Sarah Palin Commissioned an Epic Full-Length Movie About Herself

WOODBURY, NY - FEBRUARY 17: Former Alaska governor and Republican vice president candidate Sarah Palin sits before speaking at the Long Island Association's annual meeting February 17, 2011 in Woodbury, New York. Palin discussed issues including the economy, health care, oil drilling and her possible presidential aspirations. (Photo by Mario Tama/Getty Images) Photo: Mario Tama/2011 Getty Images

Last year, Sarah Palin asked conservative fillmmaker Stephen Bannon to make a documentary "extolling [her] governorship and laying to rest lingering questions about her controversial decision to resign from office with a year-and-a-half left in her first term." That movie, The Undefeated, will soon debut in Iowa, followed by New Hampshire, South Carolina, and Nevada, which, not by chance, happen to all be early primary states. Although nobody is going to watch the film except the hard-core followers who already adore Palin, Palin's interest in rehabbing her image may be another sign that she's still interested in running for president.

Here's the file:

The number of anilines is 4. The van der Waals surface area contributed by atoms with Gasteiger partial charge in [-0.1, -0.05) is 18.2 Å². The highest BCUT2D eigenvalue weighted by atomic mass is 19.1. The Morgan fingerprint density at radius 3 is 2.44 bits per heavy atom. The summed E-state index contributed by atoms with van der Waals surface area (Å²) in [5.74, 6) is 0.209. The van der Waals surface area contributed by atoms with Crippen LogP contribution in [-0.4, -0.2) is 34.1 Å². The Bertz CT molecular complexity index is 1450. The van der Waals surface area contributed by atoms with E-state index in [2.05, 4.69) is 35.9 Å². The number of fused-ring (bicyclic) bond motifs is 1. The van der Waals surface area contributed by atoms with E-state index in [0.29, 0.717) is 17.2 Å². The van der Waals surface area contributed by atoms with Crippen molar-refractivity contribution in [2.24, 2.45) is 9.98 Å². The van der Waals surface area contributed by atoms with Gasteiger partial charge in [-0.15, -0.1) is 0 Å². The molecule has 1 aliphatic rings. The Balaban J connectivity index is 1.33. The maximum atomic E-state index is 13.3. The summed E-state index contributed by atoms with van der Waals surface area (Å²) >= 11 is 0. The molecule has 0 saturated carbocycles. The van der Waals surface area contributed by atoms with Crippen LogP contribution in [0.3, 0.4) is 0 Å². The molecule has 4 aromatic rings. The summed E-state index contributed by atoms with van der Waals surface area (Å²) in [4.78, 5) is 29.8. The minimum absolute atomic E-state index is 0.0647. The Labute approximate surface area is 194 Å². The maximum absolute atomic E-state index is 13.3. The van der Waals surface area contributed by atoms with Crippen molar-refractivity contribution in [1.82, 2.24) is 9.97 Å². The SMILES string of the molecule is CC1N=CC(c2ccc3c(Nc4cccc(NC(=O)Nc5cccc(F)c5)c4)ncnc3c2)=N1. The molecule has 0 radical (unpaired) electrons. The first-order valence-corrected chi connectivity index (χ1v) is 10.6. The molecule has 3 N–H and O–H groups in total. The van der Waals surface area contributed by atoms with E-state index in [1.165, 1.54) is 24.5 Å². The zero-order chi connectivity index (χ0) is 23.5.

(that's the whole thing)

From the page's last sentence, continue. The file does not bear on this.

As you would assume, the hagiographic film ignores the many blights on Palin's record (Troopergate and the Couric interviews, for example) and interprets events in the most Palin-friendly way possible. For example:

The film's third act puts a positive spin on Palin's 2008 vice presidential run, reminding viewers of her initially valuable impact on the McCain campaign by showing the Gallup poll trend lines that had the Republican ticket taking its first lead over the Democrats before the collapse of Lehman Brothers on Sept. 15.

Key words here are "initially valuable," also known as, "before people got to know her."

In addition, no movie about Palin's heroic life would be complete without her signature issue: victim-hood.

Bannon dramatizes the theme of Palin's persecution at the hands of her enemies in the media and both political parties, a notion the former governor has long embraced. Images of lions killing a zebra and a dead medieval soldier with an arrow sticking in his back dramatize the ethics complaints filed by obscure Alaskan citizens, which Palin has cited as the primary reason for her sudden resignation in July of 2009.

So it's one of those subtle films.

Palin's Secret Weapon: New Film to Premiere in June [RealClearPolitics]